Are you or someone you know is suffering from binge eating? Bulimia Nervosa is a serious and damaging eating disorder. This can be a life-threatening condition if left untreated. Let’s explore warning signs, symptoms, causes and treatment options for this psychiatric illness.
- What Is Bulimia Nervosa?
- Understanding Bulimia
- Symptoms For Bulimia Nervosa
- What Are The Causes Of Bulimia Nervosa?
- 1. Genetic factors
- 2. Psychological Factor
- 3. Dietary Factors
- 4. Social Factors
- 5. Body image issues
- 6. Trauma
- 7. Other risk factors
- What Are The Complications?
- How To Diagnose Bulimia Nervosa?
- Bulimia Nervosa Treatment
- 1. Psychotherapy
- A. Cognitive Behavioral Therapy (CBT)
- B. Interpersonal Psychotherapy (IPT)
- C. Family-based treatment (FBT)
- D. Hypnotherapy
- 2. Medication
- Is Bulimia Preventable?
- Is Recovery Possible?
What Is Bulimia Nervosa?
Bulimia Nervosa, also known as Bulimia, involves repeated episodes of abnormal binge-eating, immediately followed by purging. Purging refers to attempting to get rid of the food consumed. The sufferer may consume excessive amounts of food in a short span of time and then engage in self-induced vomiting or other methods of getting rid of the consumed food, like:
- Crash dieting
- Compulsive exercising
- Weight-loss supplements
- Misuse of diuretics, enemas or laxatives
A person with this condition has no sense of control while binge eating or purging. Sufferers are often afraid of the calories they consume and how it might affect their body leading to weight gain. MindsJournal explains that “people with bulimia tend to be secretive. During the bingeing process, the sufferer may feel helpless or out of control but may feel relieved after purging. With their stomachs emptied, stress and other difficult emotions may reduce.” Some sufferers may calm down after a single binge-purge episode, while others may experience multiple episodes before they can stop.
Bulimia Nervosa was first described by British Psychiatrist Gerald Russell in 1979. It tends to surface in late childhood and early adulthood and onset is often found during adolescence between 13 years to 20 years of age. Bulimia is commonly found in people who have close relatives suffering from it. The disorder may also be triggered by abuse or trauma or other major life events and it may significantly affect the ability of the person to function effectively in daily life. It may also affect important physiological functions leading to fatigue and depression.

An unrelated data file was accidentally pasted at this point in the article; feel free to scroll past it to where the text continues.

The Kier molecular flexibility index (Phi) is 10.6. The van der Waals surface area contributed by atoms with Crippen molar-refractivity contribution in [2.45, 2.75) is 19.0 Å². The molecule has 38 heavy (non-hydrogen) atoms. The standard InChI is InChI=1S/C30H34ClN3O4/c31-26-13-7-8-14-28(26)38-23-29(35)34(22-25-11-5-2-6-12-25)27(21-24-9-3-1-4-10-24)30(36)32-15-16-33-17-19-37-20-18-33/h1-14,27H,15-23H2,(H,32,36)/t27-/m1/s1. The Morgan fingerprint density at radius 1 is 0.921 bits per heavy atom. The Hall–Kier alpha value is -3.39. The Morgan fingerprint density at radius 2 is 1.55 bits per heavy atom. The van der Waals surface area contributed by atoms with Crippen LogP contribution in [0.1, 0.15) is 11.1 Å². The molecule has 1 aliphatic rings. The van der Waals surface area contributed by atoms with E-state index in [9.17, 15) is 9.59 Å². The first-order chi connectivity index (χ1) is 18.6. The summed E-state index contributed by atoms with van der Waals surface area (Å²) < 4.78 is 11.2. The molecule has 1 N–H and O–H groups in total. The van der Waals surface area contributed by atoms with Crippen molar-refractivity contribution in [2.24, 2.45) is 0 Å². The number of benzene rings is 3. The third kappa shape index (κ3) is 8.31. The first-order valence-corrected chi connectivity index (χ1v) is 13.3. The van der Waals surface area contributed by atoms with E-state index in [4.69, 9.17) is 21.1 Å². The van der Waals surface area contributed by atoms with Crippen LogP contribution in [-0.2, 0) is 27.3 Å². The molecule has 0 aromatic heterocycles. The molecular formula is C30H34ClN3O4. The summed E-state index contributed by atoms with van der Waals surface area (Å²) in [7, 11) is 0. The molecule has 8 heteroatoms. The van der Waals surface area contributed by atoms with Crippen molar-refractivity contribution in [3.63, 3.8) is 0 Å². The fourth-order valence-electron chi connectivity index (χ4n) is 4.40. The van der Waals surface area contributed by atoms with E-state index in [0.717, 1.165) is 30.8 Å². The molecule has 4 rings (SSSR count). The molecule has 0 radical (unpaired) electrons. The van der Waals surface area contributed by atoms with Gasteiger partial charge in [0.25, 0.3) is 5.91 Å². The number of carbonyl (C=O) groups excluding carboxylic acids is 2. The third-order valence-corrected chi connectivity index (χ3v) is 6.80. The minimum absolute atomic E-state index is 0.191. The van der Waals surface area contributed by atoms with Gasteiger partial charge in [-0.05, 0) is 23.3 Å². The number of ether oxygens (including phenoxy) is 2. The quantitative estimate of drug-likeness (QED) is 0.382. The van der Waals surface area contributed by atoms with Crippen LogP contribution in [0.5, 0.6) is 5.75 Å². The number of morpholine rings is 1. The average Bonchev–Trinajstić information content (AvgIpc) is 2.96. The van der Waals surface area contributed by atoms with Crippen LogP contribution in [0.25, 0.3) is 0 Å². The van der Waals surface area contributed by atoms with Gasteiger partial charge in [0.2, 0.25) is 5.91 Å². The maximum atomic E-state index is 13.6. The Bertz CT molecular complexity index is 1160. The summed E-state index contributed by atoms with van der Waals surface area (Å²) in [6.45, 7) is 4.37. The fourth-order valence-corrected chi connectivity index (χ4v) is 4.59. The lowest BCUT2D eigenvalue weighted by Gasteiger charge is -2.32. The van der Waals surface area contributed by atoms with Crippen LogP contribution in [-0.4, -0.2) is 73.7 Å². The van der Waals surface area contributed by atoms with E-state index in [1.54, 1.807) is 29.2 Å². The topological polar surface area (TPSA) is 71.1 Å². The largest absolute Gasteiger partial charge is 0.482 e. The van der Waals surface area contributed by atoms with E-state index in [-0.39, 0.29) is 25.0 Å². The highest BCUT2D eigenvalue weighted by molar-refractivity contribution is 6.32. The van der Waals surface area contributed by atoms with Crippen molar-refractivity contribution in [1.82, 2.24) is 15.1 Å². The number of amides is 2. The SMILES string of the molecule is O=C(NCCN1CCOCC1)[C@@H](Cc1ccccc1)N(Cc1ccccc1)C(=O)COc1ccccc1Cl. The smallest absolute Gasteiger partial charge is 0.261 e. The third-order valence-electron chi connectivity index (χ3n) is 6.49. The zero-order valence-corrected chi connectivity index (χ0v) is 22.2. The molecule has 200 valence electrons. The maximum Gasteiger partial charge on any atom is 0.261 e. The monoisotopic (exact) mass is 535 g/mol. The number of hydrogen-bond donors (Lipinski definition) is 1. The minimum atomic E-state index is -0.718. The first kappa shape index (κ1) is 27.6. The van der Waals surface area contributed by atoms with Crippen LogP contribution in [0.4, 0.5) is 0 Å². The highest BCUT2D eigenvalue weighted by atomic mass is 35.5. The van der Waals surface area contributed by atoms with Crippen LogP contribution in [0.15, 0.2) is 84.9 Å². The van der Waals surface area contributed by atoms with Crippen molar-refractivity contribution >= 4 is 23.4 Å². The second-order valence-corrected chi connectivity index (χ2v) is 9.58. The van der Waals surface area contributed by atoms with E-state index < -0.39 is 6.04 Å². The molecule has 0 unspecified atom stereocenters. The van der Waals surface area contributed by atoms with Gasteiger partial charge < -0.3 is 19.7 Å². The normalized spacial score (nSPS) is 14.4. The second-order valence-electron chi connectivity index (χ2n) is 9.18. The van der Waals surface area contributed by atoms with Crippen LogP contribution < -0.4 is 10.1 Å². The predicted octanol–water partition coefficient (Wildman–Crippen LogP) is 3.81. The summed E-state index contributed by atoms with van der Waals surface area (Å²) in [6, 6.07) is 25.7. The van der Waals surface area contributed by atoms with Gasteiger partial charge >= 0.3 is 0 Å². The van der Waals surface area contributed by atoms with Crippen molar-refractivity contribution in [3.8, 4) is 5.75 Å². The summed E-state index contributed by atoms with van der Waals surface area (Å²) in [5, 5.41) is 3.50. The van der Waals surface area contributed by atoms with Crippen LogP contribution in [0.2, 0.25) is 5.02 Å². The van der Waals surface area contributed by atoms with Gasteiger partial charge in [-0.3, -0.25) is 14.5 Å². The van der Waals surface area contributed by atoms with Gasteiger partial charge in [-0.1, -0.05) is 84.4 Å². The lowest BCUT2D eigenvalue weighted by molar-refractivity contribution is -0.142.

It should be noted that bulimia nervosa is different from other binge eating disorders, as sufferers of this mental illness immediately purge the food due to guilt and shame. Bulimic people usually have an average weight which can make it harder to recognise the condition in some people. However, some sufferers can be slightly below or above average weight for their respective height.
According to a Harvard Health report, 1-3 women out of 100 are affected by this condition at least once in their lives. For men, the diagnosis rate is only 10% of the rate in women. A 2012 study 1 suggests “about 1% of young women have bulimia at a given point in time and about 2 percent to 3 percent of women have the condition at some point in their lives”. According to a recent psychiatry report 1 on the incidence, prevalence, and mortality rates for eating disorders, there is also a higher risk of suicide and self-harm associated with this disorder.
Most bulimic people are usually preoccupied with their body shape and weight. They may have negative or distorted body image and tend to severely judge themselves for their appearance and intensely self-criticize for self-perceived flaws. As the eating disorder is associated with poor self-image and low self-esteem, and not limited to food, it can be challenging to overcome it. However, it is a treatable condition and “a combination of cognitive behavioural therapy and medication works best,” suggests the Harvard report. Effective treatment and healthier eating patterns can help the sufferer recover from it.
Symptoms For Bulimia Nervosa
Bulimia usually involves uncontrollable eating which may stop if the individual is interrupted or if their stomach starts to hurt. This is followed by self-induced compensatory behavior. The cycle may be repeated several times a week or in severe cases, several times a day. People suffering from Bulimia Nervosa can experience the following:
- Being concerned with their body shape and weight
- Being fearful of gaining weight
- Repeatedly binge eating
- Forcing themselves to vomit
- Exercising too much
- Using laxatives or enemas after eating even though it’s not required